Investing is often made to appear more complicated than it needs to be, and sometimes conventional wisdom isn’t really wisdom at all.
Nothing proves this more than the damage wrought by bonds during 2022. The so-called ‘risk-free’ asset proved anything but, and bond market falls in the region of 30% would have made for some difficult conversations with unsuspecting investors who thought their bond allocation gave them some protection.
The battering bond markets took last year is a great example of ‘group think’ within investing – where warning signs are ignored and it feels safer to travel with the herd. Unfortunately though, when it comes to Managed Portfolio Service (MPS) offerings, independent thinking is not part of the proposition. Instead, most choose to ‘play it safe’ and hug their benchmarks.
That’s all well and good if you believe in safety in numbers. But advisers may want to ask whether MPS portfolios are being managed to a benchmark for the sake of the client, or the sake of the provider. Because the simple truth is that clients don’t care about the benchmark; they just don’t like losing money.
We recognise the feeling, which is why one of the defining principles at Casterbridge is that we manage client money as if it were our own. In fact, when you don’t believe in benchmarks determining your asset allocation, it gives you the freedom to play to your strengths and act on your own insights.
So, when in 2021 central banks and the big investment banks were describing post-pandemic inflation as merely ‘transitory’, we were more sceptical. Our research, our experience of managing investment portfolios across numerous market cycles, and our belief in challenging conventional thinking told us that pent-up consumer demand and broken supply chains would lead to surging – and far stickier – inflation. Being benchmark-agnostic meant we could act on this view.
We therefore changed our portfolios to a maximum underweight in bonds, while holding shorter duration bonds capable of proving more resilient in a rising rate environment. As a result of this inflation hedging and bond underweight, the Hardy MPS range outperformed most of its peers by between 5% and 8% over 2022, meaning those advisers who recommend our Hardy range could have much more positive conversations with their clients.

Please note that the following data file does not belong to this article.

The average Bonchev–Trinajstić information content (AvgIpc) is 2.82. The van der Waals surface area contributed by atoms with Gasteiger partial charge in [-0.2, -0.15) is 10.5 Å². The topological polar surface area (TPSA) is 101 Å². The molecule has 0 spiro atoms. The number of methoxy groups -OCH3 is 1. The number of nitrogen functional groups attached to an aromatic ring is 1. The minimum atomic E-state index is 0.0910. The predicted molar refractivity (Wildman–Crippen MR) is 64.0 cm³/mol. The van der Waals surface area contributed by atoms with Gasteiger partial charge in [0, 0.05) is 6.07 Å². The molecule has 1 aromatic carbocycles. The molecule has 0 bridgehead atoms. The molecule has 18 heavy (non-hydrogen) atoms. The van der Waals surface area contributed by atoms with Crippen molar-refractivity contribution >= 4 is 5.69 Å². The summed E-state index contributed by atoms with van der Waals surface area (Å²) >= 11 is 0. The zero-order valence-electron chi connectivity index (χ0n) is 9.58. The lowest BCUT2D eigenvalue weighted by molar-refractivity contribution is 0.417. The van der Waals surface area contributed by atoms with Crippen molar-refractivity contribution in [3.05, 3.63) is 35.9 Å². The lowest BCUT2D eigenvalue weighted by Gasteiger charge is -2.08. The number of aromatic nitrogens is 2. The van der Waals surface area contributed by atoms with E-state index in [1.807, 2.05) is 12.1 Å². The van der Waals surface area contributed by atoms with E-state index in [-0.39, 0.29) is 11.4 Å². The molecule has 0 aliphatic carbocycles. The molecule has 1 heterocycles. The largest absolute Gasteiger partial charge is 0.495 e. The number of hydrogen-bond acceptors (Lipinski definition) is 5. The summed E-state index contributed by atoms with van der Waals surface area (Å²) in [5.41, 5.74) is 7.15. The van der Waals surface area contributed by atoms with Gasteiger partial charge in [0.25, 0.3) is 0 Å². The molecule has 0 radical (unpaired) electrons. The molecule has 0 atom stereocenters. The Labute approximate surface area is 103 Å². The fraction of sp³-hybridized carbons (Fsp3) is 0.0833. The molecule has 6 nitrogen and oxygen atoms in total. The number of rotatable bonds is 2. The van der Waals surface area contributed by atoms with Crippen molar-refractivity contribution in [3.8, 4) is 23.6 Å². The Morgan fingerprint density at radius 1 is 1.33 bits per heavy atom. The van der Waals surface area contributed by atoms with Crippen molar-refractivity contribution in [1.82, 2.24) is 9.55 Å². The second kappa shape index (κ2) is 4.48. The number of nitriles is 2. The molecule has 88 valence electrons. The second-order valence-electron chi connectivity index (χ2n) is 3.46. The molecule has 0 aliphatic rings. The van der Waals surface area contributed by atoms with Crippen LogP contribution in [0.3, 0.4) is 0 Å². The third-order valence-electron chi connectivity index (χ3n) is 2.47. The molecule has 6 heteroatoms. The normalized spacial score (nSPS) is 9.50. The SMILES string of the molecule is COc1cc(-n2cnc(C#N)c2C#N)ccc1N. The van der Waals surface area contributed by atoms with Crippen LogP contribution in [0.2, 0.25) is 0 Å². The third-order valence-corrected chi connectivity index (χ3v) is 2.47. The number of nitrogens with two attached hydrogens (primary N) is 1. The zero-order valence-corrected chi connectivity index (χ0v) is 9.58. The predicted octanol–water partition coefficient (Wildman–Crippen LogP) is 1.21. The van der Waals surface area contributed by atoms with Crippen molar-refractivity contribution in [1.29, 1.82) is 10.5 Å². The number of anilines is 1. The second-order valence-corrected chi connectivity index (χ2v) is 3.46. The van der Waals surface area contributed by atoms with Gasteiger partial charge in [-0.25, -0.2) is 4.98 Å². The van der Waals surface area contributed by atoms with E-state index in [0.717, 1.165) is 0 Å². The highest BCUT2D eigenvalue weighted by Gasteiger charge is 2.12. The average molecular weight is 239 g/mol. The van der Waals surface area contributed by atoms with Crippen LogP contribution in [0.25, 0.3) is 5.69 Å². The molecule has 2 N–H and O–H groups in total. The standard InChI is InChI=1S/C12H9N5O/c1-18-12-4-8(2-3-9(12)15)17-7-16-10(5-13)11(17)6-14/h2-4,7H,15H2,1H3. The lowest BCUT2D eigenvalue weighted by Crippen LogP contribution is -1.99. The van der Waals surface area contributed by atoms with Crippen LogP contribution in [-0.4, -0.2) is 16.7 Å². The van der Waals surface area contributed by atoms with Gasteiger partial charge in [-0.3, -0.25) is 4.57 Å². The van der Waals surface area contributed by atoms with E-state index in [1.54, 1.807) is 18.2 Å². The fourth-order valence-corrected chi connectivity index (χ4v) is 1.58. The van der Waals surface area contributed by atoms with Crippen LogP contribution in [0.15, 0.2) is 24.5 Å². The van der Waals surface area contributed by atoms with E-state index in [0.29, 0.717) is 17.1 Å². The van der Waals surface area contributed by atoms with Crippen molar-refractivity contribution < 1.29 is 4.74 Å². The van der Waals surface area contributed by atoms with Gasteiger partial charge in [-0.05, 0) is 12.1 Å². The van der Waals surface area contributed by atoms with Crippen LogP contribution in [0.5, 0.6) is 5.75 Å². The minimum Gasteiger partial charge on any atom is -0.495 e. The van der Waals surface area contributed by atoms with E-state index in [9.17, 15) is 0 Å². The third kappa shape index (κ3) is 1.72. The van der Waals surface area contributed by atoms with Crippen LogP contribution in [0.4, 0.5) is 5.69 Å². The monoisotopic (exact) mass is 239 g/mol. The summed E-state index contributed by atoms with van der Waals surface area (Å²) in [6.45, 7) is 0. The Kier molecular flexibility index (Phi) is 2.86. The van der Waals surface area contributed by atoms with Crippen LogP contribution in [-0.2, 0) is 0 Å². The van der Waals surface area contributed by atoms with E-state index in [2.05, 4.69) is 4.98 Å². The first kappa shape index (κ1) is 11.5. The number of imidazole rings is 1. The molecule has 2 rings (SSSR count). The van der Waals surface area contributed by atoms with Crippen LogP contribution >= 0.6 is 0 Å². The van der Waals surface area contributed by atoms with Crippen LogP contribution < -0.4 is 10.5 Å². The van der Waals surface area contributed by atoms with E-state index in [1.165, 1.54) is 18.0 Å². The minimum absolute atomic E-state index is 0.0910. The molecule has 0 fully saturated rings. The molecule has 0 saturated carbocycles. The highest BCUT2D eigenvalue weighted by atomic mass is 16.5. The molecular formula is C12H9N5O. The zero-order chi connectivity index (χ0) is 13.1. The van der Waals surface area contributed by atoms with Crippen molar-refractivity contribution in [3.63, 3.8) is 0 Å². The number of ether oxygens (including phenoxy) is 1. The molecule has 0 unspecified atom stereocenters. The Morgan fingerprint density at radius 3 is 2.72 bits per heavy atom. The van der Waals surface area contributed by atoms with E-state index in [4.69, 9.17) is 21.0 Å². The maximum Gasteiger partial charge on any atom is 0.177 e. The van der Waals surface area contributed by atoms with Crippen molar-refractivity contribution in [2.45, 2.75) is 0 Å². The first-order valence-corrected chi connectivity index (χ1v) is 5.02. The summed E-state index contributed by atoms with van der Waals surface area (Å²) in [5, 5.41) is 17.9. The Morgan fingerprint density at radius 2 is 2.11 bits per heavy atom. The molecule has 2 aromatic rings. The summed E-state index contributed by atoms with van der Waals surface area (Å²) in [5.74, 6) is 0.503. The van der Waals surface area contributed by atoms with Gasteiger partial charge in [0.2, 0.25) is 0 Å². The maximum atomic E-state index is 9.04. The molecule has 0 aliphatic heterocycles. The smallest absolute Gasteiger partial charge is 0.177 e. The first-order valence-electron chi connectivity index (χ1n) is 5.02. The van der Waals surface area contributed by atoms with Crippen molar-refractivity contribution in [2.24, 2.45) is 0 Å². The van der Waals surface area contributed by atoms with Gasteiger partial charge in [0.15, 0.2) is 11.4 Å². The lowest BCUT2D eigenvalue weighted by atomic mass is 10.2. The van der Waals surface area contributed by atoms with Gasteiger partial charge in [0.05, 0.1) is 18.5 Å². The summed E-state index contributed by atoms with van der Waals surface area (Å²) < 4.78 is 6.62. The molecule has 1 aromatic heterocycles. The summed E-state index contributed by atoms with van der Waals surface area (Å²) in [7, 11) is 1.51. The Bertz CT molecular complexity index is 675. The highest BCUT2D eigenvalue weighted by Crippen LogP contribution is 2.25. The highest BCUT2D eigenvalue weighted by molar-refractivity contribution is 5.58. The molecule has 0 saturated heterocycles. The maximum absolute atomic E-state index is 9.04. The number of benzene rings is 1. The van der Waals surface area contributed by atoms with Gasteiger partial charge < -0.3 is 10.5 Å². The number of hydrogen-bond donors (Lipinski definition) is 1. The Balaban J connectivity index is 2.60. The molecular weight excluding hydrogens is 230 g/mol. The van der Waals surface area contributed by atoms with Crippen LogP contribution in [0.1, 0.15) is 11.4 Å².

Our agnostic approach also applies to choosing between active and passive investments for our portfolios. We don’t believe in restricting our investment universe, and think passive funds should be used as a building block of active asset allocation, not as the driver. We doubt that passive investments have the capability to outperform in the current environment, so we apply a blended approach that stays conscious of costs, while still giving portfolios the potential to outperform based on value judgements.
We’re always ready to share our thoughts on portfolio positioning or the future direction of markets. So, to have a frank and fearless discussion with us, get in touch on 0800 644 4848.
For more information about the Hardy Managed Portfolios, visit https://casterbridgewealth.co.uk/hardy-advisor/
By Damien Lardoux, Head of Impact Investing, EQ Investors
The level of market volatility seen in 2022 can be disorienting for even the most experienced investors. In challenging markets such as these, we can use valuations to gauge the attractiveness of the stock market over the next few years.